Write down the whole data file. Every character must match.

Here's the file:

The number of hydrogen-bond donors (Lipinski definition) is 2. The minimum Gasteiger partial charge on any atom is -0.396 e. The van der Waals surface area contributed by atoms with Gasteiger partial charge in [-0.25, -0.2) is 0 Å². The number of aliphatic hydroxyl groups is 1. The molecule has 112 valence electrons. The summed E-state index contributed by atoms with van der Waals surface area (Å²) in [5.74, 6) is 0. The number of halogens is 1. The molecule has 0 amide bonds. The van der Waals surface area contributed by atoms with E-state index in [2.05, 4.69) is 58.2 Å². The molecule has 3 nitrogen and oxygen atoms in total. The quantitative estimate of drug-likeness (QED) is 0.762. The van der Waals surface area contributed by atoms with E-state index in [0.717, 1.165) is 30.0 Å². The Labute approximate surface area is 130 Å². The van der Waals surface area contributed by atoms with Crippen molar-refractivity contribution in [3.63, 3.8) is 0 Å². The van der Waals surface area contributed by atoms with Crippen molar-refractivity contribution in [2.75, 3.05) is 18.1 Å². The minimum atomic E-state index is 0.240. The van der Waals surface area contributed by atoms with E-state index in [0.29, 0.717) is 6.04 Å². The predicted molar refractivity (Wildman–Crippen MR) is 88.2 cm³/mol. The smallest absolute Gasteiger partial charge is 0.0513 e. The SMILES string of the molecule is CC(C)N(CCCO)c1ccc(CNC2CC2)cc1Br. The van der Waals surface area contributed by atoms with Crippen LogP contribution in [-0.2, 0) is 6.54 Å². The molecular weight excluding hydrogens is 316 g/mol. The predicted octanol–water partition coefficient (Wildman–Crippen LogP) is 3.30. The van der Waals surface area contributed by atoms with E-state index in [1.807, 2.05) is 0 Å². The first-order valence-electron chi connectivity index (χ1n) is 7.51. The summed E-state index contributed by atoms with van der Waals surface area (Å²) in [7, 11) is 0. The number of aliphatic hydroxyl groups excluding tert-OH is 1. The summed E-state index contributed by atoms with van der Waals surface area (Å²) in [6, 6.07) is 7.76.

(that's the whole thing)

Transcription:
The number of hydrogen-bond donors (Lipinski definition) is 2. The minimum Gasteiger partial charge on any atom is -0.396 e. The van der Waals surface area contributed by atoms with Gasteiger partial charge in [-0.25, -0.2) is 0 Å². The number of aliphatic hydroxyl groups is 1. The molecule has 112 valence electrons. The summed E-state index contributed by atoms with van der Waals surface area (Å²) in [5.74, 6) is 0. The number of halogens is 1. The molecule has 0 amide bonds. The van der Waals surface area contributed by atoms with E-state index in [2.05, 4.69) is 58.2 Å². The molecule has 3 nitrogen and oxygen atoms in total. The quantitative estimate of drug-likeness (QED) is 0.762. The van der Waals surface area contributed by atoms with E-state index in [0.717, 1.165) is 30.0 Å². The Labute approximate surface area is 130 Å². The van der Waals surface area contributed by atoms with Crippen molar-refractivity contribution in [3.63, 3.8) is 0 Å². The van der Waals surface area contributed by atoms with Crippen molar-refractivity contribution in [2.75, 3.05) is 18.1 Å². The minimum atomic E-state index is 0.240. The van der Waals surface area contributed by atoms with E-state index in [0.29, 0.717) is 6.04 Å². The predicted molar refractivity (Wildman–Crippen MR) is 88.2 cm³/mol. The smallest absolute Gasteiger partial charge is 0.0513 e. The SMILES string of the molecule is CC(C)N(CCCO)c1ccc(CNC2CC2)cc1Br. The van der Waals surface area contributed by atoms with Crippen LogP contribution in [-0.2, 0) is 6.54 Å². The molecular weight excluding hydrogens is 316 g/mol. The predicted octanol–water partition coefficient (Wildman–Crippen LogP) is 3.30. The van der Waals surface area contributed by atoms with E-state index in [1.807, 2.05) is 0 Å². The first-order valence-electron chi connectivity index (χ1n) is 7.51. The summed E-state index contributed by atoms with van der Waals surface area (Å²) in [7, 11) is 0. The number of aliphatic hydroxyl groups excluding tert-OH is 1. The summed E-state index contributed by atoms with van der Waals surface area (Å²) in [6, 6.07) is 7.76.